McDonald’s built its first restaurant in the early 1950s in San Bernardino, my hometown. And the first TV commercial I ever wrote was for McDonald’s back in about 1972. So I’ve always had a soft spot in my heart for the company.
I remember reading stories in the news at the end of the Cold War when McDonald’s first opened in Russia — enormous crowds mobbed the store and they ran out of food within an hour or two. They had to call out the riot police.
Nothing has changed. The McDonald’s we saw in St Petersburg had lines out each door and at a walk-up window.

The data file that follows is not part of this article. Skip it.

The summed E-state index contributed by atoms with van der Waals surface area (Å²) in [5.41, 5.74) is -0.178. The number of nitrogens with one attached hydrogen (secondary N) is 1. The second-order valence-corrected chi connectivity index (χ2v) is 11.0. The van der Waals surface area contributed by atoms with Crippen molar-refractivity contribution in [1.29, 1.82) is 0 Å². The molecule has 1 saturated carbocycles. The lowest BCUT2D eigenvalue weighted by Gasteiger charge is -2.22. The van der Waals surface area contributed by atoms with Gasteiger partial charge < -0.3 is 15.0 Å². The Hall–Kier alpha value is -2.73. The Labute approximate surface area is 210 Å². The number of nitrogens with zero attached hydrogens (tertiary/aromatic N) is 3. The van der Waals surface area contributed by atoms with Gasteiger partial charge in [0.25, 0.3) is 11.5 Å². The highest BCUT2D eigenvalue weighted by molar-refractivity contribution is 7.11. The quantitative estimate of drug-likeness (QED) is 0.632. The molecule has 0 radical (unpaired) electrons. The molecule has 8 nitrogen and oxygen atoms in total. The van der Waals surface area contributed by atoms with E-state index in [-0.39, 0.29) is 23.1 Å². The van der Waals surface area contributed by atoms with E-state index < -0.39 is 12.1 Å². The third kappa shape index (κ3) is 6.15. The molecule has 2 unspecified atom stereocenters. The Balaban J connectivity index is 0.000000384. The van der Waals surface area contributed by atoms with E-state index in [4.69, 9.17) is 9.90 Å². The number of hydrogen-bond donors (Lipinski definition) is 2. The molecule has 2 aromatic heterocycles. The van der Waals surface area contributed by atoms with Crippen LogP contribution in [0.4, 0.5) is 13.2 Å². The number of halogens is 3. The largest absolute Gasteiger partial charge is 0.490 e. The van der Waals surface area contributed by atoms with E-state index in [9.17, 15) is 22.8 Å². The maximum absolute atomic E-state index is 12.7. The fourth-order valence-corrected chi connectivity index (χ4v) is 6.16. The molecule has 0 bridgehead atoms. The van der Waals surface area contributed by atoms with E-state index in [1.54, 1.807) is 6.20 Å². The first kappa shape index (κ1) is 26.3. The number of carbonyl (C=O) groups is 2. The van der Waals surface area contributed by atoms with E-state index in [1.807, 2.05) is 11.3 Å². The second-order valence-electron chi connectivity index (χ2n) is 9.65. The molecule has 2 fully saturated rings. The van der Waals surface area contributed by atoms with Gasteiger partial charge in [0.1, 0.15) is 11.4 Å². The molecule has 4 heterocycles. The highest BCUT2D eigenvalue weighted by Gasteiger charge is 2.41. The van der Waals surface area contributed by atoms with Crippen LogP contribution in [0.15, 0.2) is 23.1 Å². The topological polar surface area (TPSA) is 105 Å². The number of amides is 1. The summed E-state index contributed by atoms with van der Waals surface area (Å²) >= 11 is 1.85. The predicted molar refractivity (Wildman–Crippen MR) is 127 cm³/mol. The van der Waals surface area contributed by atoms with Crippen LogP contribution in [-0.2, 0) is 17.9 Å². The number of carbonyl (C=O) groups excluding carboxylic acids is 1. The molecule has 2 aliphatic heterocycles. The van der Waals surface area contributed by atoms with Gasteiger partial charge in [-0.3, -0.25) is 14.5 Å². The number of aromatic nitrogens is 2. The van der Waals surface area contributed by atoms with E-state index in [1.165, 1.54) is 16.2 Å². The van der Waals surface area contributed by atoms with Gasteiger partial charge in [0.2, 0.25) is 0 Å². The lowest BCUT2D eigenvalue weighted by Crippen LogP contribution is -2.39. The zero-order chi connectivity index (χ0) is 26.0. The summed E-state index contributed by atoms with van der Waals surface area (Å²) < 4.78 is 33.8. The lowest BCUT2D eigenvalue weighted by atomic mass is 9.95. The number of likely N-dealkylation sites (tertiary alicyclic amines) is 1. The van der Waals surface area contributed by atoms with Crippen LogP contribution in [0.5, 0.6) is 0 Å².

Jamie needed food yesterday after a day of hiking around the Kremlin and said, “Let’s just eat at that McDonald’s over there.”
It was another mob scene. They had lines 20 people deep at both of the walk up windows and probably ten or more deep at a dozen or so lines inside. Every seat was taken and people who had already received their food were circling the restaurant looking for tables like vultures looking for carrion.
The menu was completely in Russian, but we got lucky and the guy behind us in line spoke English and helped us order. I tried to buy him lunch, but he said, “I’m not eating. I’m just here with my friend.”
I can report that the food tastes exactly the same in Moscow, Russia as it does in Moscow, Idaho and the same in St Petersburg, Russia as it does in St Petersburg, Florida.